Sanderson writes with flair and in parts is gripping, but he also writes with a real sense of emotion and one can really sympathise with Vin and Elend's tangled feelings for each other being compromised by their sense of duty to the people.

The style is the same as with Mistborn with snippets from a previous age prefacing each chapter and the book reaches a satisfying conclusion with a cracking little twist at the end. Lots of questions are answered as the story concludes, but many more are posed leaving us nicely poised for the final book.

In the last 2 years we have lost David Gemmell and Robert Jordan, 2 of the greatest authors of this genre. Brandon Sanderson has stepped up to the plate as a worthy new name in fantasy and he fully deserves to be charged with the task o finishing Jordan's epic Wheel of Time series. Great work Brandon, long may it continue !!
Comment Comment (1) | Permalink | Most recent comment: Jan 21, 2011 7:42 AM GMT


The Amber Spyglass (His Dark Materials)
The Amber Spyglass (His Dark Materials)
by Philip Pullman
Edition: Paperback

2 of 3 people found the following review helpful
2.0 out of 5 stars Bit of a let-down, 14 Dec. 2008
I was intrigued to see how this story would conclude after I enjoyed The Northen Lights and was rather disappointed by The Subtle Knife. I feel a little like I have wasted my time.

There is no doubting the imagination that has gone into the three books and they do contain some nice chapters, which is why they merit 2 stars. But in the end, this book just sort of drifts to a conclusion that is all too predictable. I felt a bit cheated at the end. I guess the take home message is that there is just a lot of much better fantasy out there. Nice try but not for me.


The Duchess
The Duchess
by Amanda Foreman
Edition: Paperback
Price: £9.99

4 of 9 people found the following review helpful
2.0 out of 5 stars Disappointly Dull, 4 Dec. 2008
This review is from: The Duchess (Paperback)
Having watched the film I felt I should read the book as they are almost always much better than the large screen counterpart. I was left somewhat disappointed by this.

Sure, the book is well researched and referenced and the work behind the historical fact that has gone into this book is undeniably impressive. As a history text for one to reference it is entirely suitable.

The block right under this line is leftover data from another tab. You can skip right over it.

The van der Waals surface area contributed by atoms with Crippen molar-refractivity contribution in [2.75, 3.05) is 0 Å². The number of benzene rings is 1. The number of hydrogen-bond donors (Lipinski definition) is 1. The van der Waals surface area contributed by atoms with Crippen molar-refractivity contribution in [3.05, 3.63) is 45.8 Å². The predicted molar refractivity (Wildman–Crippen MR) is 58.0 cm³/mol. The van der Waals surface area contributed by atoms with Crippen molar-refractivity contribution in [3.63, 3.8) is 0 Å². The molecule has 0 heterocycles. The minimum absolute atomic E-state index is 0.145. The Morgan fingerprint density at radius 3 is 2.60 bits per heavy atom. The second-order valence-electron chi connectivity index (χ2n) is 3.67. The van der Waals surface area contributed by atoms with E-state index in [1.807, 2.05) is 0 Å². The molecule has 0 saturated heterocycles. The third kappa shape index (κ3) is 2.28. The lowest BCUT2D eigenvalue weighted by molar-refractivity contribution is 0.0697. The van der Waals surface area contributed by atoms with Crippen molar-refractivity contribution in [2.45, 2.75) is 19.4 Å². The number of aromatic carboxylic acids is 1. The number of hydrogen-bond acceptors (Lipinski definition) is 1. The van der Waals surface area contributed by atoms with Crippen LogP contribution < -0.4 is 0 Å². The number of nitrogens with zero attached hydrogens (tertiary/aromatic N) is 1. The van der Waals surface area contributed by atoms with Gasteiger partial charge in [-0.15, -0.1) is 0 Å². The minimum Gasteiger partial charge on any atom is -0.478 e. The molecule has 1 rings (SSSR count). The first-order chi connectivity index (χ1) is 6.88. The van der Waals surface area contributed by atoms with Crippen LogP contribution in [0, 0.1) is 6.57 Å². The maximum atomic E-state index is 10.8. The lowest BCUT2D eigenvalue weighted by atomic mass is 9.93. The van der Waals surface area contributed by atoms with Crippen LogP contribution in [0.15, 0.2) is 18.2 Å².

However this book seems to be promoted as a highly entertaining story. That it is not. The plot is just a blow-by-blow historical account with no attempt to really make the story entertaining or actually give much insight into the characters. I only finished the novel out of sheer stubborness and that in itself was a chore.

As a historical refernce text it fits. As something to read for entertainments sake, don't bother as it is just dull, dull, dull.


Mistborn: Final Empire (Mistborn Trilogy)
Mistborn: Final Empire (Mistborn Trilogy)
by Brandon Sanderson
Edition: Mass Market Paperback

40 of 46 people found the following review helpful
5.0 out of 5 stars The best thing I've read in ages, 4 Dec. 2008
I have always been a huge fan of fantasy novels but have always found myself not daring to stray too far from my favourite authors (Feist, Jordan, Gemmell) after a few rather disappointing experiences. I too like the other reviewers picked up Mistborn on the basis of him being picked to finish the Wheel of Time saga and boy am I impressed.

The story at first doesn't stray far from the the usual fantasy stereotype of the young character coming from nothing and being developed to challenge the powers of evil. What is new and original is the way in which the metal-based magic system is portrayed, making for some interesting paradoxes and entertaining action sequences.

The development of the 3 main characters is also very well done, Vin is beautifully brought on through the novel, Kelsier's flawed overconfidence comes to a satisfactory twisted finish and Elend develops in a comfortingly quirky manner.

The book is well written with the little preludes to each chapter making a nice mirror which unweave parallel with the main plot. I have certianly been impressed with Sanderson's skills as a writer and I look forward to part 2 of the trilogy and also greatly to A Memory of Light which all being well should be with us at the end of 2009. Good work.